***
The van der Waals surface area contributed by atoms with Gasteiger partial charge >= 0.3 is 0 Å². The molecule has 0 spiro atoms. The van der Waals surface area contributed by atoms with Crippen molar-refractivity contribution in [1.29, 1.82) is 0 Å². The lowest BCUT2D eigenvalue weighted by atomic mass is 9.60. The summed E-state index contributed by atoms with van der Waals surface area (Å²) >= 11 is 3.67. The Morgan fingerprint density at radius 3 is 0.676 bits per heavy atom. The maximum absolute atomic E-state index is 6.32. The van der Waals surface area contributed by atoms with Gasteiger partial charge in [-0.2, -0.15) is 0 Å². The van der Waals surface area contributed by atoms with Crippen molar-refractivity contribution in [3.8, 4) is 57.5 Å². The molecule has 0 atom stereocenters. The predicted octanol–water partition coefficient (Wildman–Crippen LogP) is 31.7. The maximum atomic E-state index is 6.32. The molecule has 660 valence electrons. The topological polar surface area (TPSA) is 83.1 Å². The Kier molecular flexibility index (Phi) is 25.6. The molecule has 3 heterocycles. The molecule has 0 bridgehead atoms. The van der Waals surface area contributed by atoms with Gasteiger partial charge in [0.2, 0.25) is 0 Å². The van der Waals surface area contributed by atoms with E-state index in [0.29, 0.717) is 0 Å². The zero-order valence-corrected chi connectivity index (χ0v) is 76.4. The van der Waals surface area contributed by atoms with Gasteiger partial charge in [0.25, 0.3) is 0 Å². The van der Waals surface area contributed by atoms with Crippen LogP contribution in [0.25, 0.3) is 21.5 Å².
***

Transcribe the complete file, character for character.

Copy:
The van der Waals surface area contributed by atoms with Gasteiger partial charge >= 0.3 is 0 Å². The molecule has 0 spiro atoms. The van der Waals surface area contributed by atoms with Crippen molar-refractivity contribution in [1.29, 1.82) is 0 Å². The lowest BCUT2D eigenvalue weighted by atomic mass is 9.60. The summed E-state index contributed by atoms with van der Waals surface area (Å²) >= 11 is 3.67. The Morgan fingerprint density at radius 3 is 0.676 bits per heavy atom. The maximum absolute atomic E-state index is 6.32. The van der Waals surface area contributed by atoms with Gasteiger partial charge in [-0.2, -0.15) is 0 Å². The van der Waals surface area contributed by atoms with Crippen molar-refractivity contribution in [3.8, 4) is 57.5 Å². The molecule has 0 atom stereocenters. The predicted octanol–water partition coefficient (Wildman–Crippen LogP) is 31.7. The maximum atomic E-state index is 6.32. The molecule has 660 valence electrons. The topological polar surface area (TPSA) is 83.1 Å². The Kier molecular flexibility index (Phi) is 25.6. The molecule has 3 heterocycles. The molecule has 0 bridgehead atoms. The van der Waals surface area contributed by atoms with Gasteiger partial charge in [0.2, 0.25) is 0 Å². The van der Waals surface area contributed by atoms with E-state index in [0.29, 0.717) is 0 Å². The zero-order valence-corrected chi connectivity index (χ0v) is 76.4. The van der Waals surface area contributed by atoms with Gasteiger partial charge in [0.25, 0.3) is 0 Å². The van der Waals surface area contributed by atoms with Crippen LogP contribution in [0.25, 0.3) is 21.5 Å².